The author writes:

            Civil Code section 1936, which governs rental car  
            transactions, was originally put into place in 1988.  In the  
            past 28 years, changes to the statute have resulted in  
            duplicative code sections and in some instances, conflicting  
            terms and definitions. This has led to several implementation  
            and interpretation issues.  State statute also does not  
            reflect the technological and consumer convenience  
            advancements made in today's market.  AB 2051 includes much  
            needed statute modernization and also provides rental car  
            companies the ability to better serve and protect its  
            consumers by cleaning up outdated requirements, granting the  
            use of GPS in limited circumstances and providing a clearer  
            comprehension of the requirements placed on the industry.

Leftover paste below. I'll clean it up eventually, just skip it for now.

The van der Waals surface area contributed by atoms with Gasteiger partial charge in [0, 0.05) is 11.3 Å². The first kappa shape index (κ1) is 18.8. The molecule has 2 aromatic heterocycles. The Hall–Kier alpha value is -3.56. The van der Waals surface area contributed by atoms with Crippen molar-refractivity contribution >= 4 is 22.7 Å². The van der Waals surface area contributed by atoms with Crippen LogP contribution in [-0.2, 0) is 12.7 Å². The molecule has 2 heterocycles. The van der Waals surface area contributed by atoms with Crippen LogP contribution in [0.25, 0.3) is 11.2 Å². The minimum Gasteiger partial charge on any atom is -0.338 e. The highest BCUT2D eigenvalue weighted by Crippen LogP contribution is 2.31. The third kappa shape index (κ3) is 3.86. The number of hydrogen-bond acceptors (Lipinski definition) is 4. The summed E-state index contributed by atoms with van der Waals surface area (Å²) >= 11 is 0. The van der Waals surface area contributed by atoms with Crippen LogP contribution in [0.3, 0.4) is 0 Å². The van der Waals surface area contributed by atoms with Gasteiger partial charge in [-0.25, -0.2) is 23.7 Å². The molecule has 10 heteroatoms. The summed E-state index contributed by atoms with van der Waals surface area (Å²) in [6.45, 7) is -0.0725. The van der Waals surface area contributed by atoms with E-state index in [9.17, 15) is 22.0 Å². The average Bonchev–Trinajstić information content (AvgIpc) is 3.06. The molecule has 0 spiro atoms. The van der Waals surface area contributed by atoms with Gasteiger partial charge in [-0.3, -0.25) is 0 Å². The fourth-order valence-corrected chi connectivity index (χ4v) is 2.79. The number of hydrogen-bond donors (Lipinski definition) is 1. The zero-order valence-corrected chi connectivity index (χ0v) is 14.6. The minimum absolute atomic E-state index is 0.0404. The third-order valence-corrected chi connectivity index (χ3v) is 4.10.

2.Reorganization of existing law
           
          This bill reorganizes and reconciles the entirety of several  
          Civil Code sections addressing rental cars and rental car  
          facilities.  As indicated in the History below, this area of law  
          is frequently amended - almost on an annual basis - and several  
          years of cumulative amendments have made the law internally  
          inconsistent and difficult to understand.  Beginning late last  
          year, Committee staff and staff from the Legislative Counsel's  
          office began reconciling inconsistent provisions within these  
          code sections to bring uniformity to the law.  The draft  
          language produced by Counsel and the Committee forms the  
          framework of this bill.  Throughout the bill, non-substantive  
          and substantive changes are made to existing law to reconcile  
          terms and definitions, to strike repetitive and extraneous  
          language, and to clarify language that has proven to be  
          ambiguous in practice.  The author of this bill has expanded it  
          beyond Counsel and the Committee's original aim to make  
          additional changes to existing law, and the subsequent comments  
          below discuss the principal changes.  Beyond these principal